Adopting an OMS can seem complex and expensive at first for decision makers in retail, but good practices have emerged to make it easy and effective. What are these good practices? Manhattan Associates’ Emily and Yann share their vision.

According to the annual 2019 study ‘The State Of Retailing Online’ by Forrester 53% of retailers plan to invest in an Order Management System (OMS). At first glance, it can be a complex case for decision makers. The adoption of an OMS has proven impacts on sales figures, customer retention and operational efficiency, but can be a potential disrupter for IT organisations because it is a system at the heart of everything. Fortunately, it is possible to obtain the benefits of an OMS while minimising the impact when executed with the right mindset and an understanding of the common pitfalls to avoid.

Agility: an imperative for success
Organisations that are successful in their OMS deployment have a few agile factors in common:

  • Visionary business leaders that rightly acknowledge incremental scope additions and a solution that allows agility over time is the best approach.
  • A strong foundation with defined fundamentals such as understanding if markets have access to inventory from other regions or brands.
  • Keep milestones of successes close to keep the project teams and stakeholders engaged over time.
  • Early creation of internal cross-functional OMS specialists with skills from digital, supply chain, retail, and finance teams.
  • Select a configurable OMS solution with a rich catalogue of APIs.
  • Utilising ‘OMS Champions’ and APIs for incremental configuration and integrations, which lowers the solution’s total cost of ownership (TCO).
  • Accepting an imperfect solution to quickly benefit from added capabilities of a standard packaged OMS.
  • Piloting features to empower operational users. For example, store users trying different devices for the store application.

Willingness to boldly change plans when necessary - for example during the COVID-19 crisis - is another noteworthy example of agility in successful deployments.

Not a one-size-fits-all solution
Some packaged ‘OMS’ solutions support very basic order routing and have a harder time with multi-shipment orders, multiple selling channels, order modifications, and omnichannel return orchestration.

Some retailers utilise ecommerce applications for direct-to-consumer (DTC) order flows, which becomes limiting for multi-location fulfilment. Similarly, extending an ERP lacks flexible configuration for future possibilities and an in-house OMS takes ages. Brands with an enterprise omnichannel roadmap choose more complete packaged omnichannel OMS platforms because of their scalable cloud technology, large and global customer base in various industries, and continuous innovation cycles that make their platform an asset to long term omnichannel strategy.
Hybrid strategies have emerged to use the robust order promising and orchestration capabilities of a pre-packaged OMS and its extensibility and ‘user exits’ to connect it through APIs with home-grown services. This is typical for integration with 3rd party services, like payment or carrier gateways. Benefits to this strategy include:

  • Unifying channels to streamline architecture which reduces its TCO.
  • Access to existing connectors with 3rd party services, such as payment platforms like Adyen and Cybersource, and multi-carrier management solutions such as Logistyx, Metapack and ProShip.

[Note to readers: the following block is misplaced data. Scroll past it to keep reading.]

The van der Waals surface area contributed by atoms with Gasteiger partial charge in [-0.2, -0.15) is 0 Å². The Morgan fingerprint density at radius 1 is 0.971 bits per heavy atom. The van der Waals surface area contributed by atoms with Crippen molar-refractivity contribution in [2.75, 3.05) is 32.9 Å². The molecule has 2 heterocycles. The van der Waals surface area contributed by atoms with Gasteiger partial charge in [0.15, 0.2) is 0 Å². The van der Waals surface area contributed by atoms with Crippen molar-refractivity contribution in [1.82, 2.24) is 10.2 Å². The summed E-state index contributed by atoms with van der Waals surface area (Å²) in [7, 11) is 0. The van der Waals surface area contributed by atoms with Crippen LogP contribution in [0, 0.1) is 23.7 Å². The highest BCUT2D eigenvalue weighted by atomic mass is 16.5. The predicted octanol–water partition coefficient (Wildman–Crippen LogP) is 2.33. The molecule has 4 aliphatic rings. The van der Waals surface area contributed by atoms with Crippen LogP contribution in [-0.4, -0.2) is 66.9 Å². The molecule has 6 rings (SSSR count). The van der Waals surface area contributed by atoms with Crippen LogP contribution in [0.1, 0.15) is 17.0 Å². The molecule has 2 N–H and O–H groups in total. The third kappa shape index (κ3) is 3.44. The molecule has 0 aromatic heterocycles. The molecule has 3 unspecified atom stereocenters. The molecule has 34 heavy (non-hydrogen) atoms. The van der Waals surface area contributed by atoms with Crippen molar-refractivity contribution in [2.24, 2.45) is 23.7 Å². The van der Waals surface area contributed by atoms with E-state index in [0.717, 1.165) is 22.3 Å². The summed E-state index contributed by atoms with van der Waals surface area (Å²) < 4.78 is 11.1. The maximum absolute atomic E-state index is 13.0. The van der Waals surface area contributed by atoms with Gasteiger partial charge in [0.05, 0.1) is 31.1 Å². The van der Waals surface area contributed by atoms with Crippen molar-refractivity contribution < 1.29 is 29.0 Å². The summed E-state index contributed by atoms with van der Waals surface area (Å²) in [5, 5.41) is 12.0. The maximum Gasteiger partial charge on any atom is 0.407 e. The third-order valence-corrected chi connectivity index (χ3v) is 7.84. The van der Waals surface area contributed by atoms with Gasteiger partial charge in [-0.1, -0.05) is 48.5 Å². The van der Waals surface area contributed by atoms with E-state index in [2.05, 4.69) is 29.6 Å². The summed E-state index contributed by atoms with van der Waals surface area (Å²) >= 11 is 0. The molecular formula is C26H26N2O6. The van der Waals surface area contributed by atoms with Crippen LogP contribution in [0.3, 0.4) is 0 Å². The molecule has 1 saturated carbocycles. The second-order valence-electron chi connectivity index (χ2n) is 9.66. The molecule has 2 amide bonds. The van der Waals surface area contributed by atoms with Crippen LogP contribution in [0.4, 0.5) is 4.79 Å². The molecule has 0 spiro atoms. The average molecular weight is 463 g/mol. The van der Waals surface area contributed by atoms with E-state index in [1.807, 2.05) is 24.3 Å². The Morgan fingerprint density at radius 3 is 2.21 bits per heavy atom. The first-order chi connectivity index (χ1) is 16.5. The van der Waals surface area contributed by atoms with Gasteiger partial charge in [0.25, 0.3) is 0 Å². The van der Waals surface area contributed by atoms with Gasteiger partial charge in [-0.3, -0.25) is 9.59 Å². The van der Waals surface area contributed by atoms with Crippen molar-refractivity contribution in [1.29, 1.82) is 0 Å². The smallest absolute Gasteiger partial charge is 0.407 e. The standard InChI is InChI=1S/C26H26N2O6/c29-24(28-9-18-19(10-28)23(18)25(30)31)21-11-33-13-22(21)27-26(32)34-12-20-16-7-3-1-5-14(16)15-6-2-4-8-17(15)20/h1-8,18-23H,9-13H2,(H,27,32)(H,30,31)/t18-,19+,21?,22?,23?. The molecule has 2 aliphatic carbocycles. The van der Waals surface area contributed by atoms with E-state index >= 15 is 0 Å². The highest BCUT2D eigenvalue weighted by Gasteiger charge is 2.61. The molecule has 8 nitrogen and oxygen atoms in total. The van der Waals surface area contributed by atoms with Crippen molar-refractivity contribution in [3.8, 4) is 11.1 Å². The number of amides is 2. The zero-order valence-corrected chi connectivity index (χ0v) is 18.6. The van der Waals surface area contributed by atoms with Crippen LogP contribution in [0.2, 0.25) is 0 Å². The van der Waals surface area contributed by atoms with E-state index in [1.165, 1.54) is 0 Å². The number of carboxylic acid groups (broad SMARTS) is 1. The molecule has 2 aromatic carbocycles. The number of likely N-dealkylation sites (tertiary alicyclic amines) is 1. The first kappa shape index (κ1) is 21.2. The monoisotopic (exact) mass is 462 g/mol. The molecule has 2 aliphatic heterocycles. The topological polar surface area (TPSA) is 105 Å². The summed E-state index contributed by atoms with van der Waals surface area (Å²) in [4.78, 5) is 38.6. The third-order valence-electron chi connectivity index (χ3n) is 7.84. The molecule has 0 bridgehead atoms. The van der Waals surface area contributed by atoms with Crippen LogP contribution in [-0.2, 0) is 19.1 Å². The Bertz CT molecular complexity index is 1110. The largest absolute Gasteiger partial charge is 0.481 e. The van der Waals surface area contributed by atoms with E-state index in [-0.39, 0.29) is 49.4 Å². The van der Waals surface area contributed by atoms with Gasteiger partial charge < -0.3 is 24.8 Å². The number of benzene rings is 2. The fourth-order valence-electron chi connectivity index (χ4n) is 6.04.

• Owning the integration requirements with 3rd party commerce and carriers directly which supports ‘headless’ ecommerce platforms.

In addition: retailers will be able to maintain the ‘secret sauce’ of in-house managed business logic. This is crucial for their distinctiveness in the market.

What are the four most common clichés on OMS architecture? And how can we overcome them?
Cliché #1: An OMS must always integrate directly with the WMS The ERP and warehouse management system (WMS) connection can be maintained by using the ERP as the middleman, placing OMS between the selling channels and the ERP. This can be a tactic for accelerating initial deployments and connecting the WMS to the OMS when the opportunity arises, for example, as part of a WMS or ERP upgrade.

Cliché #2: An OMS needs to process orders from all channels It is common to introduce an OMS to optimise only one channel, for example DTC or store replenishment order flows, while other channels continue to be processed by the legacy system. For this purpose, an OMS has options to enable a physically mutualised warehouse stock, while visibly providing ‘buckets’ of stock per selling channels. Options include inventory segmentation per selling channel or simple allocation pass-through for certain channels.

Cliché #3: Batchcontrolled POS technology disqualifies store inventory for omnichannel OMS are quite adaptive and expose a large catalogue of APIs to facilitate the synchronisation of store inventory positions, supporting anything from daily full stock snapshots, to the individual item level incremental events, in ‘delta’ or ‘replace’ mode. Additionally, configuration can be added to ‘protect’ inventory to overcome the risk of intermittent inaccuracy.

Cliché #4: An OMS cannot be introduced without a redesign of the online user experience Adding ship-from-store improves the online customer experience by reducing out-of-stock situations and potentially enabling quicker deliveries, while causing no major impacts on the design of the site. The OMS simply replaces the system that takes responsibility for publishing quantities by still showing one aggregated stock figure with the ecommerce warehouse stock now augmented with the store stock. When the retailer wants to enable the selection of a store for a pickup service, some new UX design could be required.